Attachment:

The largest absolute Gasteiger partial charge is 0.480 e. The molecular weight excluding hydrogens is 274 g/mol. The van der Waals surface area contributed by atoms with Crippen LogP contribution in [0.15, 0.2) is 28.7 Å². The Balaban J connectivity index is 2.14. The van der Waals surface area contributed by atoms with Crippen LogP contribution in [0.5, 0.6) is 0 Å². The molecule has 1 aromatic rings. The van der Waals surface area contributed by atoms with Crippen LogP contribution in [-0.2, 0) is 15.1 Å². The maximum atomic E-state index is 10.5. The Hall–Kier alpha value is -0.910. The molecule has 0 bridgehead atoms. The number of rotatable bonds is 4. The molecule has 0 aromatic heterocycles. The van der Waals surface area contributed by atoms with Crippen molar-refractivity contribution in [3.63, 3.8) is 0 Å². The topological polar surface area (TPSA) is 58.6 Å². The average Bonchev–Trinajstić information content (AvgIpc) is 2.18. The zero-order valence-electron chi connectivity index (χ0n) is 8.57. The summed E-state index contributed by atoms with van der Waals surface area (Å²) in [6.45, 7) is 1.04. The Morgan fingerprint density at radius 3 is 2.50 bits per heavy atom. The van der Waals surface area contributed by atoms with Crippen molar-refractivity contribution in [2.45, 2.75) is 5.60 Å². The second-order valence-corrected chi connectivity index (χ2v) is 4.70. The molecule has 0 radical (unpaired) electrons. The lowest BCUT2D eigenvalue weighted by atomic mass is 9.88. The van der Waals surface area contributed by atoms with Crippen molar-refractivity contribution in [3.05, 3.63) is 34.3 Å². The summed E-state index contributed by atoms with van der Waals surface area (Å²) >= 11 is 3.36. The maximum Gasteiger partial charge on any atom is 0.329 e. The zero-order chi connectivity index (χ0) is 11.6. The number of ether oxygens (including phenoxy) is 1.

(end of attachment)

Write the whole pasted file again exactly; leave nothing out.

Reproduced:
The largest absolute Gasteiger partial charge is 0.480 e. The molecular weight excluding hydrogens is 274 g/mol. The van der Waals surface area contributed by atoms with Crippen LogP contribution in [0.15, 0.2) is 28.7 Å². The Balaban J connectivity index is 2.14. The van der Waals surface area contributed by atoms with Crippen LogP contribution in [0.5, 0.6) is 0 Å². The molecule has 1 aromatic rings. The van der Waals surface area contributed by atoms with Crippen LogP contribution in [-0.2, 0) is 15.1 Å². The maximum atomic E-state index is 10.5. The Hall–Kier alpha value is -0.910. The molecule has 0 bridgehead atoms. The number of rotatable bonds is 4. The molecule has 0 aromatic heterocycles. The van der Waals surface area contributed by atoms with Crippen molar-refractivity contribution in [3.63, 3.8) is 0 Å². The topological polar surface area (TPSA) is 58.6 Å². The average Bonchev–Trinajstić information content (AvgIpc) is 2.18. The zero-order valence-electron chi connectivity index (χ0n) is 8.57. The summed E-state index contributed by atoms with van der Waals surface area (Å²) in [6.45, 7) is 1.04. The Morgan fingerprint density at radius 3 is 2.50 bits per heavy atom. The van der Waals surface area contributed by atoms with Crippen molar-refractivity contribution in [2.45, 2.75) is 5.60 Å². The second-order valence-corrected chi connectivity index (χ2v) is 4.70. The molecule has 0 radical (unpaired) electrons. The lowest BCUT2D eigenvalue weighted by atomic mass is 9.88. The van der Waals surface area contributed by atoms with Crippen molar-refractivity contribution in [3.05, 3.63) is 34.3 Å². The summed E-state index contributed by atoms with van der Waals surface area (Å²) >= 11 is 3.36. The maximum Gasteiger partial charge on any atom is 0.329 e. The zero-order chi connectivity index (χ0) is 11.6. The number of ether oxygens (including phenoxy) is 1.